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  1. Rethinking Nature: Phenomenology and a Non-Reductionist Cognitive Science.Shaun Gallagher - 2018 - Australasian Philosophical Review 2 (2):125-137.
    Resistance to the idea that phenomenology can be relevant to cognitive scientific explanation has faced two objections advanced, respectively, from both sides of the issue: from the scientific perspective it has been suggested that phenomenology, understood as an account of first-person experience, is ultimately reducible to cognitive neuroscientific explanation; and from a phenomenological perspective it has been argued that phenomenology cannot be naturalized. In this context it makes sense to consider that the notion of scientific reduction is linked to a (...)
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  • Two Conceptions of Fundamentality.Mariam Thalos - 2011 - Philosophy of the Social Sciences 41 (2):151-177.
    This article aims to show that fundamentality is construed differently in the two most prominent strategies of analysis we find in physical science and engineering today: (1) atomistic, reductive analysis and (2) Systems analysis. Correspondingly, atomism is the conception according to which the simplest (smallest) indivisible entity of a certain kind is most fundamental; while systemism, as will be articulated here, is the conception according to which the bonds that structure wholes are most fundamental, and scale and/or constituting entities are (...)
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  • How to Make Reflectance a Surface Property.Nicholas Danne - 2020 - Studies in History and Philosophy of Science Part B: Studies in History and Philosophy of Modern Physics 70:19-27.
    Reflectance physicalists define reflectance as the intrinsic disposition of a surface to reflect finite-duration light pulses at a given efficiency per wavelength. I criticize the received view of dispositional reflectance (David R. Hilbert’s) for failing to account for what I call “harmonic dispersion,” the inverse relationship of a light pulse's duration to its bandwidth. I argue that harmonic dispersion renders reflectance defined in terms of light pulses an extrinsic disposition. Reflectance defined as the per-wavelength efficiency to reflect the superimposed, infinite-duration, (...)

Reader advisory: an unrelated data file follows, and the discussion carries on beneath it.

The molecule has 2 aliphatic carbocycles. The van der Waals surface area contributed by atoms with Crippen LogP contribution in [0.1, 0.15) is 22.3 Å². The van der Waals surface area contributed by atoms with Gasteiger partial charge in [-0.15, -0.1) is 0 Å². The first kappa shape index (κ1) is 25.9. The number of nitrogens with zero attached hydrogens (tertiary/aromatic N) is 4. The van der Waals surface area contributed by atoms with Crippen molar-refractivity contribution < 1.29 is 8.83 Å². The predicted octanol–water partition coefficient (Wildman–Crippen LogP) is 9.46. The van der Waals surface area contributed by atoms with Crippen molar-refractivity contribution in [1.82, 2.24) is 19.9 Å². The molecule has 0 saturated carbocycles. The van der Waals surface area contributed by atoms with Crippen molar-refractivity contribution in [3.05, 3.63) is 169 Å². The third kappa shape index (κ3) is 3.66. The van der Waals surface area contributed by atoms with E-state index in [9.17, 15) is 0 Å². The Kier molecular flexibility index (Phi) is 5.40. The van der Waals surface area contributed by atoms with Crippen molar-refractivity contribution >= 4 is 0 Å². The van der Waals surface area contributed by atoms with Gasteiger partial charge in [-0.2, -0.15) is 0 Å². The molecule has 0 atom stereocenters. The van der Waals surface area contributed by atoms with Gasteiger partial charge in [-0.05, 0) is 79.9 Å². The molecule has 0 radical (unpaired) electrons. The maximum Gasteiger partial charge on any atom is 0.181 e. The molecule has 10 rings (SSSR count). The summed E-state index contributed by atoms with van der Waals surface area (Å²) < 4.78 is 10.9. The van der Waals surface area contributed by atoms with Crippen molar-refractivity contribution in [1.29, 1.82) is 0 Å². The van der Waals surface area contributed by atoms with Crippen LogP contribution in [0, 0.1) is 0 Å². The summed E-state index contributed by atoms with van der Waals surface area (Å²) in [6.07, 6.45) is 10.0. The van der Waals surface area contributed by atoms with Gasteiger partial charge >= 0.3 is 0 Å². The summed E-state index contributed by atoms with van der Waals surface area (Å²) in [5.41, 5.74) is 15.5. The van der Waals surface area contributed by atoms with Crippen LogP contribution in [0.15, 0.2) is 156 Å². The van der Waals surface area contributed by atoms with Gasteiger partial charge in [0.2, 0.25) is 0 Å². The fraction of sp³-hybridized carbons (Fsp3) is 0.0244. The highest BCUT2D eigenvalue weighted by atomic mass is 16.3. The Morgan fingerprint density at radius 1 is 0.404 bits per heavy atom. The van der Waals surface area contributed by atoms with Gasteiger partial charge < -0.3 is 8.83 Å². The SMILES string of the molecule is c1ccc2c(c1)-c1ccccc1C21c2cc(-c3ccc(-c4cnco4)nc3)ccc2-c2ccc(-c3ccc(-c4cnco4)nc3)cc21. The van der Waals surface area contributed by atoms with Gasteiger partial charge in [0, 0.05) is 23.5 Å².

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  • Understanding Interdisciplinary Corroboration: Lessons From a Review Paper in the Mind-Brain Sciences.Jaclyn Lanthier - unknown
    The current view of the relationship between areas of the mind-brain sciences is one where cross-disciplinary collaboration is required to advance claims about the mind-brain that stand on firm epistemic footing. My goal in this dissertation is to analyze what it means for information from different areas of science to fit together to produce strong epistemic claims by addressing how and to what extent claims about the mind-brain are corroborated in scientific practice. Philosophers of science have advanced various concepts of (...)
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  • The Generalization Problem and the Identity Solution.Dwayne Moore - 2010 - Erkenntnis 72 (1):57-72.
    For some time now, Jaegwon Kim has argued that irreducible mental properties face the threat of causal inefficacy. The primary weapon he deploys to sustain this charge is the supervenience/exclusion argument. This argument, in a nutshell, states that any mental property that irreducibly supervenes on a physical property is excluded from causal efficacy because the underlying physical property takes care of all of the causal work itself. Originally intended for mental properties alone, it did not take long for his critics (...)
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  • The Unity of Science.Jordi Cat - 2013 - Stanford Encyclopedia of Philosophy.